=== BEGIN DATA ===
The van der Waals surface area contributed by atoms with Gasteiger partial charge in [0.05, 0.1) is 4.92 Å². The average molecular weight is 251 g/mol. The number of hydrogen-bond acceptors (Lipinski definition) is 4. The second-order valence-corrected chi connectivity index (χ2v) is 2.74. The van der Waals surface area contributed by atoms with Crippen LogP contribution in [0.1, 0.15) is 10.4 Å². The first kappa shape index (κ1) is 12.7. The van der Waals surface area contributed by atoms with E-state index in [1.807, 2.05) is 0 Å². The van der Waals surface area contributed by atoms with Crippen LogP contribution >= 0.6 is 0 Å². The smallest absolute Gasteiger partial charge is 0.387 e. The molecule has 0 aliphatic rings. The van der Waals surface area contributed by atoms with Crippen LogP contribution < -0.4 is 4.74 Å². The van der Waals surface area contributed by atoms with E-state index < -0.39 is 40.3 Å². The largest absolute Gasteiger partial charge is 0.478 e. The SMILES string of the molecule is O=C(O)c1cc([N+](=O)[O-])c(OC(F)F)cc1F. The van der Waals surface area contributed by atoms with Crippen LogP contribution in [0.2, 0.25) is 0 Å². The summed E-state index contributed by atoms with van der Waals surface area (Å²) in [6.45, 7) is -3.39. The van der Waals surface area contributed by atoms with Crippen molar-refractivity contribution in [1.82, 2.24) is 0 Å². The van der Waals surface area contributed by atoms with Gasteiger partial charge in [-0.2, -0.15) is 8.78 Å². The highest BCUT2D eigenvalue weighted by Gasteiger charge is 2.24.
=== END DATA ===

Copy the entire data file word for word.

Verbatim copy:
The van der Waals surface area contributed by atoms with Gasteiger partial charge in [0.05, 0.1) is 4.92 Å². The average molecular weight is 251 g/mol. The number of hydrogen-bond acceptors (Lipinski definition) is 4. The second-order valence-corrected chi connectivity index (χ2v) is 2.74. The van der Waals surface area contributed by atoms with Crippen LogP contribution in [0.1, 0.15) is 10.4 Å². The first kappa shape index (κ1) is 12.7. The van der Waals surface area contributed by atoms with E-state index in [1.807, 2.05) is 0 Å². The van der Waals surface area contributed by atoms with Crippen LogP contribution >= 0.6 is 0 Å². The smallest absolute Gasteiger partial charge is 0.387 e. The molecule has 0 aliphatic rings. The van der Waals surface area contributed by atoms with Crippen LogP contribution < -0.4 is 4.74 Å². The van der Waals surface area contributed by atoms with E-state index < -0.39 is 40.3 Å². The largest absolute Gasteiger partial charge is 0.478 e. The SMILES string of the molecule is O=C(O)c1cc([N+](=O)[O-])c(OC(F)F)cc1F. The van der Waals surface area contributed by atoms with Crippen LogP contribution in [0.2, 0.25) is 0 Å². The summed E-state index contributed by atoms with van der Waals surface area (Å²) in [6.45, 7) is -3.39. The van der Waals surface area contributed by atoms with Crippen molar-refractivity contribution in [1.82, 2.24) is 0 Å². The van der Waals surface area contributed by atoms with Gasteiger partial charge in [-0.2, -0.15) is 8.78 Å². The highest BCUT2D eigenvalue weighted by Gasteiger charge is 2.24.